With the help of an artificial intelligence, researchers at Chalmers University of Technology in Sweden have succeeded in engineering the synthetic DNA that controls the production of proteins in cells. The technology can help develop and produce vaccines, drugs for serious diseases and alternative dietary proteins much faster and at significantly lower cost than today.
How our genes are expressed is a fundamental process for cell function in all living organisms. Simply put, the genetic code in the DNA is transcribed into the messenger RNA (mRNA) molecule, which tells the cell’s factory which protein to make and how much.
Researchers have worked hard to try to control gene expression because it can, among other things, help in the development of protein-based medicines. A recent example is the mRNA vaccine against Covid-19, which has instructed the body’s cells to produce the same protein found on the surface of the coronavirus. The body’s immune system could then learn to form antibodies against the virus. Similarly, the body’s immune system can be taught to defeat cancer cells or other complex diseases if you understand the genetic code behind the production of specific proteins.
Most of today’s new drugs are protein-based, but the techniques to produce them are expensive and slow because it is difficult to control how DNA is expressed. Last year, a research team at Chalmers, led by Aleksej Zelezniak, associate professor of systems biology, took an important step in understanding and controlling the amount of a protein produced from a given DNA sequence.
“Before it was about being able to completely ‘read’ the instructions of the DNA molecule. Now we have managed to design our DNA that contains the exact instructions to control the amount of a specific protein,” says Aleksej Zelezniak about the last important work of the research group carried out.
DNA molecules made to order
The principle behind the new method is similar to when an AI generates faces that look like real people. By learning what a large selection of faces look like, the AI can then create all-new yet natural-looking faces. It is therefore easy to modify a face by saying, for example, that it should look older or have a different hairstyle. On the other hand, programming a believable face from scratch, without the use of artificial intelligence, would have been much more difficult and time consuming. Similarly, the researchers’ AI was taught the structure and regulatory code of DNA. AI then designs synthetic DNA, where it is easy to change its regulatory information in the desired direction of gene expression. Simply put, the AI is told how much of a gene is desired and then “prints” the appropriate DNA sequence.
“DNA is an incredibly long and complex molecule. It is therefore experimentally extremely challenging to make changes to it by reading and iteratively changing it, then reading and changing it again. This way it takes years of research to find something that works. Instead, it’s far more effective to let an AI learn the principles of DNA navigation. What would otherwise take years is now reduced to weeks or days,” says first author Jan Zrimec, a research associate at the National Institute of Biology in Slovenia and a postdoc in Aleksej Zelezniak’s group.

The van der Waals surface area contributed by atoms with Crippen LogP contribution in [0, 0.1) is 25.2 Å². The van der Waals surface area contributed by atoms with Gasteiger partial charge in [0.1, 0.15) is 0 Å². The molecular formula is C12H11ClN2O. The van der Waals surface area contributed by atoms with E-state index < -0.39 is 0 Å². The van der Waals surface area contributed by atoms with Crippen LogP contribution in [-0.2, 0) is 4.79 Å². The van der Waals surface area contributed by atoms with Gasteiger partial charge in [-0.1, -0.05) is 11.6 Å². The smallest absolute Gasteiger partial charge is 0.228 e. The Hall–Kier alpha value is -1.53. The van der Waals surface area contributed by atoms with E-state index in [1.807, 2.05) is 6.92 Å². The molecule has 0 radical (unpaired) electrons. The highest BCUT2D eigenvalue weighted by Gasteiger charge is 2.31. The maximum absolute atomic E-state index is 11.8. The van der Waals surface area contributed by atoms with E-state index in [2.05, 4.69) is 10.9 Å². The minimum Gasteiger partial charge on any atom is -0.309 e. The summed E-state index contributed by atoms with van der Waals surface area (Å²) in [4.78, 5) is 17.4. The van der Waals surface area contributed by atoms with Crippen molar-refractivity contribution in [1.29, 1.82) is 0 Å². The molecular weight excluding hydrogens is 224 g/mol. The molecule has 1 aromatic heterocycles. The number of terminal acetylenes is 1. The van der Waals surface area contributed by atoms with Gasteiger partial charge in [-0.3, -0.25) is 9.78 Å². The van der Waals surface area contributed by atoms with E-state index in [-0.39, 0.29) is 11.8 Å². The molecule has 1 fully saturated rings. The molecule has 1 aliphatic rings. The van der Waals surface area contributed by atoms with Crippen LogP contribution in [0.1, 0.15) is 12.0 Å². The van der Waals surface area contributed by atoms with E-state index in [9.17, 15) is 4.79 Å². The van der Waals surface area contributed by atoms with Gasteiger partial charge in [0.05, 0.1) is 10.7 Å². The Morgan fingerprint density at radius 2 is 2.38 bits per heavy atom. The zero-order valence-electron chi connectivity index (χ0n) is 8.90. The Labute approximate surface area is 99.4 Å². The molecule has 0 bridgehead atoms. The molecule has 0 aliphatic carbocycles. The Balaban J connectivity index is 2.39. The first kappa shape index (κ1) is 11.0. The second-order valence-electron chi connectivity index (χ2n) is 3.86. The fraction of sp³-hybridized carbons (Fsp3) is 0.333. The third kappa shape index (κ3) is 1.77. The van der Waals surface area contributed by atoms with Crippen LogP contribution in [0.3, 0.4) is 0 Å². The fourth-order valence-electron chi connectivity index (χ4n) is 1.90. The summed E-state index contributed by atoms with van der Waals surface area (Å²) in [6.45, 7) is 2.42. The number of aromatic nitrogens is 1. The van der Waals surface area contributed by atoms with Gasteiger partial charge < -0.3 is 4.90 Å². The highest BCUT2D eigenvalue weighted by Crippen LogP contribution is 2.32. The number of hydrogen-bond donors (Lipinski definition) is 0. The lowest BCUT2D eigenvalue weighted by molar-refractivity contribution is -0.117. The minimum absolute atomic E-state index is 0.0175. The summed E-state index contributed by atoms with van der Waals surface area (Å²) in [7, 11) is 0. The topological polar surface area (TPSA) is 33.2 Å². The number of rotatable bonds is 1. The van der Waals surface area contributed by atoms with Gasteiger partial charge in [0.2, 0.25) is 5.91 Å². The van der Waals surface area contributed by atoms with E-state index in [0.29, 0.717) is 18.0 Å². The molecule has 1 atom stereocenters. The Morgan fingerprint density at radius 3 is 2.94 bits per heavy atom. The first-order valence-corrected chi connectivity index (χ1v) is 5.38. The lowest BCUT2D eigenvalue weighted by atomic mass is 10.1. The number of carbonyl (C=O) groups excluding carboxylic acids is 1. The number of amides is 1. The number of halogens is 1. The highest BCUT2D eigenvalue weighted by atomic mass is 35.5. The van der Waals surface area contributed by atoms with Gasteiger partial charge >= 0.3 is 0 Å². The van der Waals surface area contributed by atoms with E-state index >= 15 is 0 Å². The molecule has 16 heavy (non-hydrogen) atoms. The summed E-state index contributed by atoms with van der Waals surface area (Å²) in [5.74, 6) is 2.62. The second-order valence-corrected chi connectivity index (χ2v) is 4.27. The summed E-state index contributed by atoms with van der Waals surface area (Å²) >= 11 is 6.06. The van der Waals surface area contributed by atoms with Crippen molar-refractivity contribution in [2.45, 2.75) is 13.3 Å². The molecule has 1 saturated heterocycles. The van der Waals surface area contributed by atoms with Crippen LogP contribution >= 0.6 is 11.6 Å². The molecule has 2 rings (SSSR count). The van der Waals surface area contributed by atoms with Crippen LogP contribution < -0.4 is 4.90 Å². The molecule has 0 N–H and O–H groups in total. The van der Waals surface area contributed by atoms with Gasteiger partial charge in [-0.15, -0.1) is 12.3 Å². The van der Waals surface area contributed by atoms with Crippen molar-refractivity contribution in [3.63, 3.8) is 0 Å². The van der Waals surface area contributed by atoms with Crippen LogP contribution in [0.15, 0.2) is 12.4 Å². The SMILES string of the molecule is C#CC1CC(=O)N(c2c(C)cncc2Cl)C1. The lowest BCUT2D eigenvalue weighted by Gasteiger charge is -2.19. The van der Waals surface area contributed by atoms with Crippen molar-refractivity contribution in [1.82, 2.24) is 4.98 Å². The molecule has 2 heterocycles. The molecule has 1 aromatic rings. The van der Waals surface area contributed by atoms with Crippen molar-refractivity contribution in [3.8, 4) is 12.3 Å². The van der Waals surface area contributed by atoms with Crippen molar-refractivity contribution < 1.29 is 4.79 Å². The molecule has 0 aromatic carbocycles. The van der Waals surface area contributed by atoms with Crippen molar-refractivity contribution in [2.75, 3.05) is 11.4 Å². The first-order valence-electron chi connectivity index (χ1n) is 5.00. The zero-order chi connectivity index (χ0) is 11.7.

The researchers developed their method in Sacc yeastharomyces cerevisiae, whose cells resemble mammalian cells. The next step is to use human cells. The researchers hope their advances will impact the development of new and existing drugs.
“Protein-based drugs for complex diseases or alternative sustainable dietary proteins can take many years and can be extremely expensive to develop. Some are so expensive that it is impossible to get a return on investment, making them economically unviable. With our technology, it is possible to develop and produce proteins much more efficiently so that they can be commercialised,” says Aleksej Zelezniak.
The study authors are Jan Zrimec, Xiaozhi Fu, Azam Sheikh Muhammad, Christos Skrekas, Vykintas Jauniskis, Nora K. Speicher, Christoph S. Börlin, Vilhelm Verendel, Morteza Haghir Chehreghani, Devdatt Dubhashi, Verena Siewers, Florian David, Jens Nielsen, and Alexey Zelezniak.
The researchers are active at Chalmers University of Technology, Sverige; National Institute of Biology, Slovenia; Biomatter Designs, Lithuania; Institute of Biotechnology, Lithuania; BioInnovation Institute, Denmark; King’s College London, UK.
For more information, please contact: Alexey ZelezniakAssociate Professor, Department of Biology and Biological Engineering, Chalmers University of Technology, +46 31 772 81 71, email@example.com
Read the full study: Controlling Gene Expression with Deep Generative Design of Regulatory DNA
Caption: Aleksej Zelezniak, Associate Professor, Department of Biology and Biological Engineering, Chalmers University of Technology
Illustration credit: Yen Strandqvist, Chalmers
Gene expression control with deep generative design of regulatory DNA
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